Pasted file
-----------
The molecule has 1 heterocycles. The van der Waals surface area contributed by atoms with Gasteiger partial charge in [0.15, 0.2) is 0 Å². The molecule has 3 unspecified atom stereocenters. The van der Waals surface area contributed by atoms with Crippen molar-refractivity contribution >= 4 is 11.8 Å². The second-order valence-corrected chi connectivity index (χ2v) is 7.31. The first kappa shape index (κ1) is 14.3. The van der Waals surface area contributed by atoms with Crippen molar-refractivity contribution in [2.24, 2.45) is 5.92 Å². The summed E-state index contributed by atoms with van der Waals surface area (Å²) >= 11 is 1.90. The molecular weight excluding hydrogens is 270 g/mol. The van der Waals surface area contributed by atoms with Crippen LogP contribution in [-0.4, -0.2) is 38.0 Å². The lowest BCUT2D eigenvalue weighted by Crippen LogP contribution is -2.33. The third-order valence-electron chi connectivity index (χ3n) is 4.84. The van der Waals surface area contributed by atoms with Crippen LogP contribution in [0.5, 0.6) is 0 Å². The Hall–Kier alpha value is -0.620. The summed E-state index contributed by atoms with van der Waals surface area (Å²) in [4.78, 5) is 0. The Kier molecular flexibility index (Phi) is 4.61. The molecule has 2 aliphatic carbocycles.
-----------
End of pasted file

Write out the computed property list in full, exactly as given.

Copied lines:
The molecule has 1 heterocycles. The van der Waals surface area contributed by atoms with Gasteiger partial charge in [0.15, 0.2) is 0 Å². The molecule has 3 unspecified atom stereocenters. The van der Waals surface area contributed by atoms with Crippen molar-refractivity contribution >= 4 is 11.8 Å². The second-order valence-corrected chi connectivity index (χ2v) is 7.31. The first kappa shape index (κ1) is 14.3. The van der Waals surface area contributed by atoms with Crippen molar-refractivity contribution in [2.24, 2.45) is 5.92 Å². The summed E-state index contributed by atoms with van der Waals surface area (Å²) >= 11 is 1.90. The molecular weight excluding hydrogens is 270 g/mol. The van der Waals surface area contributed by atoms with Crippen LogP contribution in [-0.4, -0.2) is 38.0 Å². The lowest BCUT2D eigenvalue weighted by Crippen LogP contribution is -2.33. The third-order valence-electron chi connectivity index (χ3n) is 4.84. The van der Waals surface area contributed by atoms with Crippen LogP contribution in [0.5, 0.6) is 0 Å². The Hall–Kier alpha value is -0.620. The summed E-state index contributed by atoms with van der Waals surface area (Å²) in [4.78, 5) is 0. The Kier molecular flexibility index (Phi) is 4.61. The molecule has 2 aliphatic carbocycles.